ITB Features First Ever Unesco World Heritage Stand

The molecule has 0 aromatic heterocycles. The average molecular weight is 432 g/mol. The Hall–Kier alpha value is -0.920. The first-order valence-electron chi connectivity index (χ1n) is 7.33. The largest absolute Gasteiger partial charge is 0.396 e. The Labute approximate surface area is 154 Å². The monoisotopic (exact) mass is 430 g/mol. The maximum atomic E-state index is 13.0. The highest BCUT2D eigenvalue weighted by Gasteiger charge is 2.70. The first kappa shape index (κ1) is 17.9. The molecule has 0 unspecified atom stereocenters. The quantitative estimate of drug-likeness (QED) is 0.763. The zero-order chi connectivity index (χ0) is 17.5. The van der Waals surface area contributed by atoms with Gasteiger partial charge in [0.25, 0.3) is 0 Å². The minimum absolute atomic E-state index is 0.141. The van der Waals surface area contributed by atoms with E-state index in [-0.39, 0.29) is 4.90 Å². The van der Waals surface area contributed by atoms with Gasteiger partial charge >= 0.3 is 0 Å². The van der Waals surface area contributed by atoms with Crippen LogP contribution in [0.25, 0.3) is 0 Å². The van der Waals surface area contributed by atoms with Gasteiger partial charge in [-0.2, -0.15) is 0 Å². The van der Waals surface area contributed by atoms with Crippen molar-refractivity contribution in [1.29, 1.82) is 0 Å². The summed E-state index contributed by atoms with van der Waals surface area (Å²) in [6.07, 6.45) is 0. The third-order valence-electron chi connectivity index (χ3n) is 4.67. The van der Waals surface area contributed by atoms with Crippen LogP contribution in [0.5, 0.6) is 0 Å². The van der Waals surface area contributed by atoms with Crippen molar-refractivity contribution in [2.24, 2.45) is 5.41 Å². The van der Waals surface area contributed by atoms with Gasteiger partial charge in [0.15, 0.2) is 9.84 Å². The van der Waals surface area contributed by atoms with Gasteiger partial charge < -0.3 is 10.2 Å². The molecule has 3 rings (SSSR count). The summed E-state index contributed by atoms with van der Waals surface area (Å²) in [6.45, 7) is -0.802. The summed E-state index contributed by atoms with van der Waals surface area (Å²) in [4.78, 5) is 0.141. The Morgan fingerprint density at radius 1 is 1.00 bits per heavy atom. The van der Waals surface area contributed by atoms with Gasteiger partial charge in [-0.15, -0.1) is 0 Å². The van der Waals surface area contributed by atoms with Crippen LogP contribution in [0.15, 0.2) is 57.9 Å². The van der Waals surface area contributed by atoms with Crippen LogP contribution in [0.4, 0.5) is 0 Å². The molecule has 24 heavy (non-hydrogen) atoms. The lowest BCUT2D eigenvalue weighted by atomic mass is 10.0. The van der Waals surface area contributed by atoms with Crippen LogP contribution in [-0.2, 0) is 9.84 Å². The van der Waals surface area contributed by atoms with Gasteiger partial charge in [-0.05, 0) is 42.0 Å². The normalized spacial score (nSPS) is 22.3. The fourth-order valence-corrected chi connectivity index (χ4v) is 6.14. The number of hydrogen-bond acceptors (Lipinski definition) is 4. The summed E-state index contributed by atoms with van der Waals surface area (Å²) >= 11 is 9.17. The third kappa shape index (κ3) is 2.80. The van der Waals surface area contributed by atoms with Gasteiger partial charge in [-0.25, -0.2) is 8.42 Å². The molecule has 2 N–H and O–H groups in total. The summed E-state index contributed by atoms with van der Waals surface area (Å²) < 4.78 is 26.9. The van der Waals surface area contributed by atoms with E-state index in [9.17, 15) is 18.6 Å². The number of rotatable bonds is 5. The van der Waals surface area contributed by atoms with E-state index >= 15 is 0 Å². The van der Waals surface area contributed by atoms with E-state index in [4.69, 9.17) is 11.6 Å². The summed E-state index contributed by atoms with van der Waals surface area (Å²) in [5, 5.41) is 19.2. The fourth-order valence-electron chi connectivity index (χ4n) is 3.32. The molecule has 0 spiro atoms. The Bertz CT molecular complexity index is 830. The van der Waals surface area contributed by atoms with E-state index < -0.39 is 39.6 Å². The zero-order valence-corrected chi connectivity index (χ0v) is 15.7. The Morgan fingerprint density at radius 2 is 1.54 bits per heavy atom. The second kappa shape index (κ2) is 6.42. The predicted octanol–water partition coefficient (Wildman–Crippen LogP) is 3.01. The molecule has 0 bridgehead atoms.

Presentations will be made everyday at 10am, 1pm and 3pm on issues such as World Heritage destinations, sustainable tourism at World Heritage sites, the effects of tourism on the conservation of World Heritage sites, individual conservation efforts, the trade's role in site conservation, and World Heritage tours as new markets. World Heritage Site Managers will be on hand to present information about their World Heritage sites as well as local products, services and activities that could be linked with Tour Operators attending the ITB. They will also explain management issues to promote better coordination between the tourism industry and World Heritage site management. Various forms of partnerships will be presented and interactive programmes will be available to show visitors how the public and the tourism industry can participate in the conservation of natural and cultural World Heritage sites. Current World Heritage partners such as the NGOs: The Nature Conservancy (TNC), the United Nations Foundation, and RARE, as well as the Grand Circle Foundation (founded in 1992 by Grand Circle Travel) and GTZ (one of the world’s largest consultancy organisations for development co-operation), will be present at the UNESCO stand to meet with the general public and tourism professionals. Other tourism industry partners will highlight their collaboration with UNESCO World Heritage sites and explain the"added-value" this has brought to their corporate image. Adopted in 1972 by the General Assembly of UNESCO, the Convention Concerning the Protection of the World Cultural and Natural Heritage (World Heritage Convention) has become the world's leading international instrument for the protection and preservation of the most outstanding destinations on earth. The World Heritage List ranges from cultural monuments to historic cities to protected natural areas that span the whole range of tourism destinations and types of tourism, whether business, leisure, youth travel, adventure tourism, eco-tourism or cultural tourism. However, tourism has both positive and negative impacts on cultural and natural heritage. Over-crowding, over-development, pollution or threats to wildlife habitats are some of the associated risks. Nevertheless, tourism also brings much-needed funds, which can be used to help preserve natural and cultural World Heritage sites and empower local communities living and working near those sites. "Even though tourism can be a problem, when properly managed and coordinated with the tourism industry, it can also offer many solutions to the problems facing World Heritage sites today," said Francesco Bandarin, Director of the World Heritage Centre in Paris. "By actively participating in ITB, we hope to engage in a dialogue and partnership with the tourism industry, in order to enhance conservation of the 754 World Heritage sites worldwide."